You are the owner of this article.
You have permission to edit this article.
Plenty of Bara-'boos' on tap this Halloween

Plenty of Bara-'boos' on tap this Halloween

Plenty of Bara-'boos' on tap as Halloween approaches

A potato sack man rests on a bail of hay outside the Baraboo home of Eugene and Mary Biesek. Haunted houses, tours and trick-or-treating are among the attractions available in the Baraboo area to celebrate Halloween.

As Halloween approaches, it may be tempting to spend nights curled up on the sofa with a cup of hot chocolate and a good scary movie.

But for those looking to get out of the house and experience some fun — perhaps even paranormal — activities over the next few days, there are plenty of options in the Baraboo area.

Baraboo Tours will host haunted walks on Friday and Saturday night. For $12, or $10 for those who book ahead, Shelley Mordini will showcase parts of the city that may bring about goose bumps.

The list of stops includes a downtown building’s basement, where the city’s first morgue was located. For unknown and perhaps spooky reasons, Mordini said, there has been significant turnover among the businesses that have occupied the above storefront.

Mordini began taking note of the city’s eeriest locations when she hosted a historic tour several years ago. She also has collected stories, including one told to her by numerous city residents that involves a pack of howling “ghost wolves” that runs along the banks of the Baraboo River in a “swirling mist” during full moons.

“You can hear them running, but you don’t see them,” said Mordini, who also offers haunted rigshaw tours for those who want to relax while being horrified.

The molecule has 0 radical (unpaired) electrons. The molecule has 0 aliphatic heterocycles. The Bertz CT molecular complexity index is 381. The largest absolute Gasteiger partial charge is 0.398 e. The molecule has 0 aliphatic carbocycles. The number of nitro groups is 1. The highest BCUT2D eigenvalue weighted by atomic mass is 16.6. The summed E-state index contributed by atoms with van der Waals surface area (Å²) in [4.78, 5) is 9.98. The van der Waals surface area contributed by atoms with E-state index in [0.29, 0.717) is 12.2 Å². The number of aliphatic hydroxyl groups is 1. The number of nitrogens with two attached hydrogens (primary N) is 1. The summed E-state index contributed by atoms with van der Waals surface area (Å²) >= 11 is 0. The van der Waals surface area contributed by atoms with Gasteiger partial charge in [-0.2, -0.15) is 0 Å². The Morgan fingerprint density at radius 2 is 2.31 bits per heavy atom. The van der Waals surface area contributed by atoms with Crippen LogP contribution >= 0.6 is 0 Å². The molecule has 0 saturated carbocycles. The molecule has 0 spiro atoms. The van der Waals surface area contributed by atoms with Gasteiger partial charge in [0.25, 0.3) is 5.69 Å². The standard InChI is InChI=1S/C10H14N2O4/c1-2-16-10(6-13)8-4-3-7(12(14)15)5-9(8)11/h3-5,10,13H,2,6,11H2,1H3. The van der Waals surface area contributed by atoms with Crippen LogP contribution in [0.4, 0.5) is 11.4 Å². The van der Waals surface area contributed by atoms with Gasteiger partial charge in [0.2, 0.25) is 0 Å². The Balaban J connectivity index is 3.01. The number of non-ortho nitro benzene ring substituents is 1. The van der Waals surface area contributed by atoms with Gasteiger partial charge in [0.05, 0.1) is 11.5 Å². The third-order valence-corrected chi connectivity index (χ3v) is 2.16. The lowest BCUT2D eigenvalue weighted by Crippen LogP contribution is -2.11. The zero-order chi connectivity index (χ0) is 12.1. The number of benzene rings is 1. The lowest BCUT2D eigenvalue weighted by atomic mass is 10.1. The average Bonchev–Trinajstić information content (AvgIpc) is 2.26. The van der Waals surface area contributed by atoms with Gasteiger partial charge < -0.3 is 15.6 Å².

Mordini also will host a special spirit walk Friday night that will start with a tour of the Driftless Glenn Distilery and end with a wine sampling at Con Amici Wine Bar. That one requires a reservation, and is $26 per person.

For those looking to get scared for a cause, the Wisconsin Big Cat Rescue in Rock Springs will host a kid-friendly “Trick or Treat with the Big Cats” on Saturday and Sunday from 10 a.m. to 5 p.m.

Rescue founder Jeff Kozlowski said the free event allows children to get a close-up view of the rescue’s lions, tigers and leopards while collecting some candy. Kids also can watch the cats do their “own version of carving a pumpkin,” he said.

The event will feature a food tent with plenty of options to raise money for the rescue, and donations are welcome.

“We call it a reverse zoo for a couple days,” Kozlowski said. “The cats get to watch all the people wearing costumes.”

Anyone looking to feel a chill run down their spine might want to head over to the Ringling House Bed & Breakfast in Baraboo from 7 p.m. to 10 p.m. Thursday through Saturday. The Phantom Carnival Haunted House costs $12 per person, or $15 at the door, and may not be suitable for anyone with a heart condition.

Money raised from that event will support a nonprofit established to improve and protect the Ringling estate, located off Eighth Street.

Another haunted house will be open nightly from 5 p.m. to 10 p.m. through Oct. 31 at the Sauk County Fairgrounds in Baraboo. The entry fee is $5.

Also at the fairgrounds, the sixth annual Tractors, Trunks and Treats event at will take place from 11 a.m. to 2 p.m. on Saturday. It’s an opportunity for young children to collect some candy without having to cross streets and deal with traffic.

Volunteers park decorated vehicles on the fairgrounds, and costumed kids go from station to station gathering sweets. Organizers bill it as “tailgating and trick or treating combined into one.”

Citywide trick-or-treating will take place from 4 p.m. to 7 p.m. Oct 6. 31

Follow Tim Damos on Twitter @timdamos or contact him at 608-745-3513.


Be the first to know

* I understand and agree that registration on or use of this site constitutes agreement to its user agreement and privacy policy.

Baraboo News Republic reporter

Related to this story

Get up-to-the-minute news sent straight to your device.


News Alert

Breaking News